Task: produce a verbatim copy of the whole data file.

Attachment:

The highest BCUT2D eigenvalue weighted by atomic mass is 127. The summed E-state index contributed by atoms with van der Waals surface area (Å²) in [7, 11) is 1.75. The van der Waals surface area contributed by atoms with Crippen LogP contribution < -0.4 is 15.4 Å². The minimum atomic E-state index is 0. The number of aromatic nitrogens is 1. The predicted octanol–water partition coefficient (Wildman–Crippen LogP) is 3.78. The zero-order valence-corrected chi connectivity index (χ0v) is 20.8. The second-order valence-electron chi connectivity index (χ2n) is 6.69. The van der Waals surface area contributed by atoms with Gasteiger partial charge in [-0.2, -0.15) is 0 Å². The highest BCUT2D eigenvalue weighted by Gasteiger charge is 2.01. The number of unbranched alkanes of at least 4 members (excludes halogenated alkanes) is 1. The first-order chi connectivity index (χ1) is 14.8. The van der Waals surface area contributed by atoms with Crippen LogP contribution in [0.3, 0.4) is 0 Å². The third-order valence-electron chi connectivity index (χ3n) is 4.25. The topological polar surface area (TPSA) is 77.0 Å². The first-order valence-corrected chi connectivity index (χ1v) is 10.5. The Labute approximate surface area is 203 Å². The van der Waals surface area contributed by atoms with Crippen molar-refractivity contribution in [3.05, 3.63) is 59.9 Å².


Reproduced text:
The highest BCUT2D eigenvalue weighted by atomic mass is 127. The summed E-state index contributed by atoms with van der Waals surface area (Å²) in [7, 11) is 1.75. The van der Waals surface area contributed by atoms with Crippen LogP contribution < -0.4 is 15.4 Å². The minimum atomic E-state index is 0. The number of aromatic nitrogens is 1. The predicted octanol–water partition coefficient (Wildman–Crippen LogP) is 3.78. The zero-order valence-corrected chi connectivity index (χ0v) is 20.8. The second-order valence-electron chi connectivity index (χ2n) is 6.69. The van der Waals surface area contributed by atoms with Gasteiger partial charge in [-0.2, -0.15) is 0 Å². The highest BCUT2D eigenvalue weighted by Gasteiger charge is 2.01. The number of unbranched alkanes of at least 4 members (excludes halogenated alkanes) is 1. The first-order chi connectivity index (χ1) is 14.8. The van der Waals surface area contributed by atoms with Crippen LogP contribution in [0.3, 0.4) is 0 Å². The third-order valence-electron chi connectivity index (χ3n) is 4.25. The topological polar surface area (TPSA) is 77.0 Å². The first-order valence-corrected chi connectivity index (χ1v) is 10.5. The Labute approximate surface area is 203 Å². The van der Waals surface area contributed by atoms with Crippen molar-refractivity contribution in [3.05, 3.63) is 59.9 Å².